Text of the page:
Google Glass is looking to be the next must-have digital device. The small computer you wear like eyeglasses allows you to surf the web, email, text, take photos, shoot and stream live video and more — hands-free.
For now Google Glass is in very limited release, but even so, political professionals are eagerly exploring how it could become a powerful campaign tool.
I have been covering big, crowded, political events of all kinds for a long time; conventions, campaign rallies, caucuses, committee meetings. But at this month’s Conservative Political Action Conference I encountered something I’d not seen before, an activist working the bustling hallways wearing Google Glass.
“I’m trying to figure out ways activists can use it in the field,” says Peter Ildefonso, a 25-year-old Republican and software developer from Severna Park, Md.
Ildefonso works for a non-profit called the Leadership Institute that trains young conservatives. In an online webinar, two members of their team discuss Google Glass and its uses as a tool to capture video of the opposition at public events and rallies. They cite its advantages over a cell phone camera and the ability to “capture more footage and to move around more freely without being as obvious.”
Meanwhile, digital strategists for President Obama’s campaigns are also studying how to take advantage Google Glass. Betsy Hoover is with a group called 270Strategies.
“I do think that wearable technology, Google Glass being the front runner of that right now, is fascinating,” Hoover says.
Glass could make it easier to communicate more seamlessly with campaign workers. Someone at HQ could send a message to the screen of a volunteer standing on a porch knocking on a door. Or watch a live video stream of volunteers talking to voters — depending on privacy laws, of course.
Then there’s social media. The 2012 Obama campaign used Twitter and Facebook to connect supporters with one another. Hoover says those sites became even more important because people could access them on their smartphones. Hoover says Google Glass takes things to the next level.
“They don’t have to pull their phone out of their pocket; they don’t have to unlock it and go to the app they want,” she says. “Rather, that experience is layered right on top of what they are doing when they’re walking around, when they are reading street signs [or] when they are waiting for the bus.”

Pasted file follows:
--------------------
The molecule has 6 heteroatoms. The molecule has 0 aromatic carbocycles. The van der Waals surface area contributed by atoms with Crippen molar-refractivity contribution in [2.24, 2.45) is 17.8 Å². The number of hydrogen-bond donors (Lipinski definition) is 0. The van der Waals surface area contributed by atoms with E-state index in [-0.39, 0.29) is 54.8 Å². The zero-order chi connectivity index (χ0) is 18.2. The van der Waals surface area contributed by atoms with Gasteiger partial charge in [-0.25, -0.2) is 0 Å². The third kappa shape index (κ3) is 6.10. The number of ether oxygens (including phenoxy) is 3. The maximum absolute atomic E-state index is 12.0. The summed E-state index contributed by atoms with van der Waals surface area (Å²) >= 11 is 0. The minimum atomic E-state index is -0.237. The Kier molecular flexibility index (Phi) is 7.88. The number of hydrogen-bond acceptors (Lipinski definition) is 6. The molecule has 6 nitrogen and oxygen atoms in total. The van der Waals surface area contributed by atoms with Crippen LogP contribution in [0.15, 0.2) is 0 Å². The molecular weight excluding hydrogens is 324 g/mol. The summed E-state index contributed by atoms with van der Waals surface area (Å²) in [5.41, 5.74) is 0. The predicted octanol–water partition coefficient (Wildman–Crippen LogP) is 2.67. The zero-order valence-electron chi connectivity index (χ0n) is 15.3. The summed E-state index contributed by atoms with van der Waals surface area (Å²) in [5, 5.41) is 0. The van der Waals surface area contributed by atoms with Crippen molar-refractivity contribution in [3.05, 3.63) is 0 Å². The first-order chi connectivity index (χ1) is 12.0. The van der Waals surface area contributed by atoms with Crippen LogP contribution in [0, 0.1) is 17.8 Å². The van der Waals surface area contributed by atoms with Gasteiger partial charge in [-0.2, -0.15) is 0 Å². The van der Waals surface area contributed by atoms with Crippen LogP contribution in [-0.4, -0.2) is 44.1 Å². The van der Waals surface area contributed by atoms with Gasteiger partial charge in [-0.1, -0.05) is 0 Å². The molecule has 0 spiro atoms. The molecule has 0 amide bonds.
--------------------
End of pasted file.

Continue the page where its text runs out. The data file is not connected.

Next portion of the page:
And, she says, a Google Glass wearer may even be able to receive information about a rally nearby, or volunteer opportunities, all based on their location at any moment.
“People are instantly available, and that’s really exciting in terms of what campaigns and elected officials can do,” she says.
Daniel Kreiss, a professor at the University of North Carolina, studies the impact of evolving technology on political campaigns, says more ways in which those involved in politics can share their experiences with their social networks would be very valuable for campaigns.
“It potentially could encourage people who might be disengaged and less interested in politics to get more involved,” Kreiss says.
Kreiss cautions, though, that since Google Glass isn’t available to the general public yet, it’s not yet known if it will take off commercially, something that would be necessary for it to be a hit in the political world as well. He suggests that it’s most likely that it will help campaigns get even better at the basics.
“Which is making voter contacts and monitoring the opposition, whether it’s on the campaign trail or whether it’s making contact with a voter on the doorstep [or] at a party convention,” he says.
Don’t look for Google Glass to play a big role in the 2013 elections. Recall that in 2008, Twitter was around, but not a big deal. By 2012, both major presidential campaigns had Twitter war rooms. Google Glass might one day have a story like that of its own.
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